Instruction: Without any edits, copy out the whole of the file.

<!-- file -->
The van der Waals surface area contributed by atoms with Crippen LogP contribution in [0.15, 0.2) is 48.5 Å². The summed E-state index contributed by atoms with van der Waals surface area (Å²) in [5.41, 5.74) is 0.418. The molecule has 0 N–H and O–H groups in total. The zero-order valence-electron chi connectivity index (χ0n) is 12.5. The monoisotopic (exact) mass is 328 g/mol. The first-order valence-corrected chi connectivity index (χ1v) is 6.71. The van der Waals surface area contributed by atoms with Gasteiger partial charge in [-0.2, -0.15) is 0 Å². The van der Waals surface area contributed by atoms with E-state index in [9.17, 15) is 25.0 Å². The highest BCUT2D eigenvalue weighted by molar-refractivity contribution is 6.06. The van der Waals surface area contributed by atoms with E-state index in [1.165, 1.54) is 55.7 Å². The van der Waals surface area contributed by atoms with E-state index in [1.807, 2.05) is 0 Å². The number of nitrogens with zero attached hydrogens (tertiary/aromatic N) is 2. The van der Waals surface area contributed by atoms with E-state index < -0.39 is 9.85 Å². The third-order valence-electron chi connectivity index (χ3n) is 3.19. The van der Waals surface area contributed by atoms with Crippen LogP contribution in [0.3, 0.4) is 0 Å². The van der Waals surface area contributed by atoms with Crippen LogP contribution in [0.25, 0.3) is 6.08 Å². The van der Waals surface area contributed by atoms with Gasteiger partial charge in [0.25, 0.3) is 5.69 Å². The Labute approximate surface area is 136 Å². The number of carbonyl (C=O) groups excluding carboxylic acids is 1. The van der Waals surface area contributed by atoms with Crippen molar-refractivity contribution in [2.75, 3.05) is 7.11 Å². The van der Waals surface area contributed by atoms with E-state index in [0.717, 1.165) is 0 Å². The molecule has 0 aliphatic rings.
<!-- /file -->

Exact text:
The van der Waals surface area contributed by atoms with Crippen LogP contribution in [0.15, 0.2) is 48.5 Å². The summed E-state index contributed by atoms with van der Waals surface area (Å²) in [5.41, 5.74) is 0.418. The molecule has 0 N–H and O–H groups in total. The zero-order valence-electron chi connectivity index (χ0n) is 12.5. The monoisotopic (exact) mass is 328 g/mol. The first-order valence-corrected chi connectivity index (χ1v) is 6.71. The van der Waals surface area contributed by atoms with Gasteiger partial charge in [-0.2, -0.15) is 0 Å². The van der Waals surface area contributed by atoms with E-state index in [9.17, 15) is 25.0 Å². The highest BCUT2D eigenvalue weighted by molar-refractivity contribution is 6.06. The van der Waals surface area contributed by atoms with E-state index in [1.165, 1.54) is 55.7 Å². The van der Waals surface area contributed by atoms with E-state index in [1.807, 2.05) is 0 Å². The number of nitrogens with zero attached hydrogens (tertiary/aromatic N) is 2. The van der Waals surface area contributed by atoms with E-state index < -0.39 is 9.85 Å². The third-order valence-electron chi connectivity index (χ3n) is 3.19. The van der Waals surface area contributed by atoms with Crippen LogP contribution in [0.3, 0.4) is 0 Å². The van der Waals surface area contributed by atoms with Crippen LogP contribution in [0.25, 0.3) is 6.08 Å². The van der Waals surface area contributed by atoms with Gasteiger partial charge in [0.25, 0.3) is 5.69 Å². The Labute approximate surface area is 136 Å². The number of carbonyl (C=O) groups excluding carboxylic acids is 1. The van der Waals surface area contributed by atoms with Crippen molar-refractivity contribution in [2.75, 3.05) is 7.11 Å². The van der Waals surface area contributed by atoms with E-state index in [0.717, 1.165) is 0 Å². The molecule has 0 aliphatic rings.